It takes us two hours by rocky dusty road to get here. Hawaryat Town is nestled in the mountains of Southwestern Ethiopia. It is in the Guraghe Zone, one of the most densely populated in the country and as we drive through the town, we can see that the lush hillsides are scarred by naked patches of rusty earth. Most of the residents here are subsistence farmers but extensive soil erosion as a result of these farming practices has a become a threat to their way of life and the environment.
These challenges along with gender inequality, high rates of maternal mortality and unmet need for family planning mean that the needs of Guraghe’s communities require a thoughtful and holistic approach. Guraghe People’s Self Help Organization (GDPSO) works in nine Guraghe woredas (districts). All of its programs employ a PHE approach—they integrate population, health and environmental interventions—to address the entirety of residents’ needs and experiences. GDPSO’s programs range from youth peer education on family planning and reproductive health to livelihood training to reduce food insecurity to conservation efforts such as building dams and trenches. Between 2005 and 2010, GDPSO rehabilitated 515 hectares of degraded land. At the same time, the organization’s family planning programs have resulted in a 15 percent increase in the contraceptive prevalence rate from 18.1 percent in 2005 to 33.5 percent in 2010—4 percent higher than Ethiopia’s average. Important to GDPSO’s approach and success thus far is the fact it engages both women and men its programs.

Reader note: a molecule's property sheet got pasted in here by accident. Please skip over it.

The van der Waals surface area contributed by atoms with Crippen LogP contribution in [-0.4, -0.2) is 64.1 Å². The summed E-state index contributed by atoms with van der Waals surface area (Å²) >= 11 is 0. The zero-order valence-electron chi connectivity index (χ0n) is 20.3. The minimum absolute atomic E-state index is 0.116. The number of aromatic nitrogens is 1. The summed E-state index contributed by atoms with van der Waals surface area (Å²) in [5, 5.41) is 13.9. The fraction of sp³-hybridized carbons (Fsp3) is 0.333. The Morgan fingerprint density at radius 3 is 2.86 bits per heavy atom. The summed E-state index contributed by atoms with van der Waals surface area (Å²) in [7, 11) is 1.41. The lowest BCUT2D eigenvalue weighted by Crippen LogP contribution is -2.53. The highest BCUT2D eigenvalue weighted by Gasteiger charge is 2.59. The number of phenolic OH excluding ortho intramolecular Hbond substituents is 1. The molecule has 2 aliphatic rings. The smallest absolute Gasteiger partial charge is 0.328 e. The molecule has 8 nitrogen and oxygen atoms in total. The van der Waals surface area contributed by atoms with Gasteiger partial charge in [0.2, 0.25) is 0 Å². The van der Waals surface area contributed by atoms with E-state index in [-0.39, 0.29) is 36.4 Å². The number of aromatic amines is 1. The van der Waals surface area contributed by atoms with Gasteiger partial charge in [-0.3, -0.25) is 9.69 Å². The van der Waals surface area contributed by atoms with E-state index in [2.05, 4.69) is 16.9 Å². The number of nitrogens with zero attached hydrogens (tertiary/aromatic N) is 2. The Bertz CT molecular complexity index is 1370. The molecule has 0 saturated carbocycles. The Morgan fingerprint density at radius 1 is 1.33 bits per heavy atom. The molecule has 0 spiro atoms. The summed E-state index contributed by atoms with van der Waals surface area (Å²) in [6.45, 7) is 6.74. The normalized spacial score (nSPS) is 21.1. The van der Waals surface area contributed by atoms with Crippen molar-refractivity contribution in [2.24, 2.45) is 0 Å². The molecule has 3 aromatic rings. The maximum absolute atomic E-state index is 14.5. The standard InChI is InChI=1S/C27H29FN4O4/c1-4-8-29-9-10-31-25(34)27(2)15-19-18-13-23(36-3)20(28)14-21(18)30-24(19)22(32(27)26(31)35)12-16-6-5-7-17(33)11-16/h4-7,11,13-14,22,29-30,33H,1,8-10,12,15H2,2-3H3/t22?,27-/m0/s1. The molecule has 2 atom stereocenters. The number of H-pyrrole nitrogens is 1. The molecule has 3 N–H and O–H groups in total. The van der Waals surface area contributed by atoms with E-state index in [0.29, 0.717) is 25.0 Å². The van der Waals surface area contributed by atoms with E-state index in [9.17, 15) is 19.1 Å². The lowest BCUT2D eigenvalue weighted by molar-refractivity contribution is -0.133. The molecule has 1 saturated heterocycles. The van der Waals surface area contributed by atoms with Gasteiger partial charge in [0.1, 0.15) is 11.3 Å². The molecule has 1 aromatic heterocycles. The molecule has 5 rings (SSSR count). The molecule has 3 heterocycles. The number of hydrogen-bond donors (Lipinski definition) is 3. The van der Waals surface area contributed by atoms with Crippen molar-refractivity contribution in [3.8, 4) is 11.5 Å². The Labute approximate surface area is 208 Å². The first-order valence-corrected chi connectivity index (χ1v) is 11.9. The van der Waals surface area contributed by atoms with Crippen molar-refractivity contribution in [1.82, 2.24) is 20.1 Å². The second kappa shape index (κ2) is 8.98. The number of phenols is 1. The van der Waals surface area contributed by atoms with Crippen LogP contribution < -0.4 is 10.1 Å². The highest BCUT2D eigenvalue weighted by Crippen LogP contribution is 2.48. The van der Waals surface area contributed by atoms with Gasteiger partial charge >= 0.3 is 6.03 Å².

In Hawaryat Town, Dawit Zegeyo is the head of the PHE club at the local high school. A lanky young man with an infectious smile, Dawit’s passion is palpable. When I ask what motivates him, he declares: “We are the way forward, so it’s up to us to fix the problems of the past.”
To date, Dawit and his fellow club members have rehabilitated the eroded hillsides around the school by planting trees and building check-dams. The club also works on issues of women’s empowerment, providing both a literal and figurative safe space for girls to talk about sexuality and reproductive health. The school library also doubles as a mini warehouse where girls can get sanitary napkins and other supplies. This is important because lack of feminine hygiene products or clean toilets is the number one reason girls drop out of school in Ethiopia.
A few minutes away in Cheza, family planning volunteers are deeply embedded in the lives of the communities where they work. The local health extension worker explains that she provides family planning counseling and supplies to the 838 women of reproductive age in her kebele or neighborhood. She is so determined to provide the women in her care with the best service possible that she has tried every family planning method she offers to her clients herself. Whether it’s a question of what to do about a missed pill or anxiety over developing scars from Norplant, the women in Cheza trust her because they know she understands their concerns and fears. It’s no surprise then that her work and the work of the other volunteers who support her are having an impact on current and future generations.
“I was married at 15 and gave birth to my first child at 17,” says a mother of six who goes simply by the name Yeshib. “My daughter is now 15, and I made sure to teach her all about family planning.”
Stories like Yeshib’s and Dawit’s are testaments to GDPSO’s approach. However, the organization is currently working in only nine of the more than 700 woredas in Ethiopia. If it can scale up its programs and convince policymakers to make the right investments, then every family in Ethiopia’s most vulnerable regions can have a chance at a brighter future.